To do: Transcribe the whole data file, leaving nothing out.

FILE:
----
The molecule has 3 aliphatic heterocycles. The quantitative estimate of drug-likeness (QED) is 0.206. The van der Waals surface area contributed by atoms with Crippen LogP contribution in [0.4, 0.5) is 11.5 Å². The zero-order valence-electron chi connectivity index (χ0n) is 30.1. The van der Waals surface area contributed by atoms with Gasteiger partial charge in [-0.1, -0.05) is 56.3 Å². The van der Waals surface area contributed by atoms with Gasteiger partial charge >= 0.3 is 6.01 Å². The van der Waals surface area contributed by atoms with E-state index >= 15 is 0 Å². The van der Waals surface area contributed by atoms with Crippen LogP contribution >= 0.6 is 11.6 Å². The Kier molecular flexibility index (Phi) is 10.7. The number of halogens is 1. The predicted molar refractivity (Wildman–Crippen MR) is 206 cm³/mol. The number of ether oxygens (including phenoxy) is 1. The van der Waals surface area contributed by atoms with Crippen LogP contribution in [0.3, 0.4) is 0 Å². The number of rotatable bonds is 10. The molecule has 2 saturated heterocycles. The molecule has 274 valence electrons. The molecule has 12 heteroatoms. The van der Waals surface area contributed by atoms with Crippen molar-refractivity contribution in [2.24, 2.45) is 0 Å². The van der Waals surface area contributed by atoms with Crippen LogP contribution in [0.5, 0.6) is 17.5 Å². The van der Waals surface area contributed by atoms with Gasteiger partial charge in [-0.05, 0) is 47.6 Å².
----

The molecule has 3 aliphatic heterocycles. The quantitative estimate of drug-likeness (QED) is 0.206. The van der Waals surface area contributed by atoms with Crippen LogP contribution in [0.4, 0.5) is 11.5 Å². The zero-order valence-electron chi connectivity index (χ0n) is 30.1. The van der Waals surface area contributed by atoms with Gasteiger partial charge in [-0.1, -0.05) is 56.3 Å². The van der Waals surface area contributed by atoms with Gasteiger partial charge >= 0.3 is 6.01 Å². The van der Waals surface area contributed by atoms with E-state index >= 15 is 0 Å². The van der Waals surface area contributed by atoms with Crippen LogP contribution >= 0.6 is 11.6 Å². The Kier molecular flexibility index (Phi) is 10.7. The number of halogens is 1. The predicted molar refractivity (Wildman–Crippen MR) is 206 cm³/mol. The number of ether oxygens (including phenoxy) is 1. The van der Waals surface area contributed by atoms with Crippen LogP contribution in [0.3, 0.4) is 0 Å². The number of rotatable bonds is 10. The molecule has 2 saturated heterocycles. The molecule has 274 valence electrons. The molecule has 12 heteroatoms. The van der Waals surface area contributed by atoms with Crippen molar-refractivity contribution in [2.24, 2.45) is 0 Å². The van der Waals surface area contributed by atoms with Crippen LogP contribution in [0.5, 0.6) is 17.5 Å². The van der Waals surface area contributed by atoms with Gasteiger partial charge in [-0.05, 0) is 47.6 Å².